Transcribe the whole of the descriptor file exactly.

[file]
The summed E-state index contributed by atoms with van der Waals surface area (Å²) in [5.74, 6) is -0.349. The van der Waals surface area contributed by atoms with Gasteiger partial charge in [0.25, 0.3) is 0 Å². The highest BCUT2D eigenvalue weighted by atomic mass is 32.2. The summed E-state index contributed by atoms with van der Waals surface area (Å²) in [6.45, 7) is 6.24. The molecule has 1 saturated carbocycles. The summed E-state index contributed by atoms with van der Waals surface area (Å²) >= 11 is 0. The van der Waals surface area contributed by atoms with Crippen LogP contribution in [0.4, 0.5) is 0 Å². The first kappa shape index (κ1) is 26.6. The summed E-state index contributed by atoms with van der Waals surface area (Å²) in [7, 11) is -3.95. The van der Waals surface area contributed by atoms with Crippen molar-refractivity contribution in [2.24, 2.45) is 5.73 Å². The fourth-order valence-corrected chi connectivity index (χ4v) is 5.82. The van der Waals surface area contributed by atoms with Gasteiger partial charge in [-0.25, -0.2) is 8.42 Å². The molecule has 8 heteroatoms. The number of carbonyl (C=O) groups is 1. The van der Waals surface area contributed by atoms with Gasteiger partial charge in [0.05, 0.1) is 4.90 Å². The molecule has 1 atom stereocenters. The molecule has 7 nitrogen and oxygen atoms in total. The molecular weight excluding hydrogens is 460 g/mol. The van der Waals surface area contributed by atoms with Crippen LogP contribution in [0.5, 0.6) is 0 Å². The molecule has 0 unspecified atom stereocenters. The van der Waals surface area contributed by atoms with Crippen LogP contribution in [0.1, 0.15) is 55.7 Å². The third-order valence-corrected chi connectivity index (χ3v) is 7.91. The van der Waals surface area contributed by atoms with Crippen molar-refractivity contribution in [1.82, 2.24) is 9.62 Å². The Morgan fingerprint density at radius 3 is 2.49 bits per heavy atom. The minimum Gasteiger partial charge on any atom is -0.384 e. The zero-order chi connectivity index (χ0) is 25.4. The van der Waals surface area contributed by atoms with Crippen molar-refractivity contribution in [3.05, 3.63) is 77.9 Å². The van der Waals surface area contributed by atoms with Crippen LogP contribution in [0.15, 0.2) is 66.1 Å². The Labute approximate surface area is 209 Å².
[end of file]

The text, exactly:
The summed E-state index contributed by atoms with van der Waals surface area (Å²) in [5.74, 6) is -0.349. The van der Waals surface area contributed by atoms with Gasteiger partial charge in [0.25, 0.3) is 0 Å². The highest BCUT2D eigenvalue weighted by atomic mass is 32.2. The summed E-state index contributed by atoms with van der Waals surface area (Å²) in [6.45, 7) is 6.24. The molecule has 1 saturated carbocycles. The summed E-state index contributed by atoms with van der Waals surface area (Å²) >= 11 is 0. The van der Waals surface area contributed by atoms with Crippen LogP contribution in [0.4, 0.5) is 0 Å². The first kappa shape index (κ1) is 26.6. The summed E-state index contributed by atoms with van der Waals surface area (Å²) in [7, 11) is -3.95. The van der Waals surface area contributed by atoms with Crippen molar-refractivity contribution in [2.24, 2.45) is 5.73 Å². The fourth-order valence-corrected chi connectivity index (χ4v) is 5.82. The van der Waals surface area contributed by atoms with Gasteiger partial charge in [-0.25, -0.2) is 8.42 Å². The molecule has 8 heteroatoms. The number of carbonyl (C=O) groups is 1. The van der Waals surface area contributed by atoms with Gasteiger partial charge in [0.05, 0.1) is 4.90 Å². The molecule has 1 atom stereocenters. The molecule has 7 nitrogen and oxygen atoms in total. The molecular weight excluding hydrogens is 460 g/mol. The van der Waals surface area contributed by atoms with Crippen LogP contribution in [0.5, 0.6) is 0 Å². The molecule has 0 unspecified atom stereocenters. The van der Waals surface area contributed by atoms with Crippen LogP contribution in [0.1, 0.15) is 55.7 Å². The third-order valence-corrected chi connectivity index (χ3v) is 7.91. The van der Waals surface area contributed by atoms with Crippen molar-refractivity contribution in [1.82, 2.24) is 9.62 Å². The Morgan fingerprint density at radius 3 is 2.49 bits per heavy atom. The minimum Gasteiger partial charge on any atom is -0.384 e. The zero-order chi connectivity index (χ0) is 25.4. The van der Waals surface area contributed by atoms with Crippen molar-refractivity contribution in [3.05, 3.63) is 77.9 Å². The van der Waals surface area contributed by atoms with Crippen LogP contribution in [0.15, 0.2) is 66.1 Å². The Labute approximate surface area is 209 Å².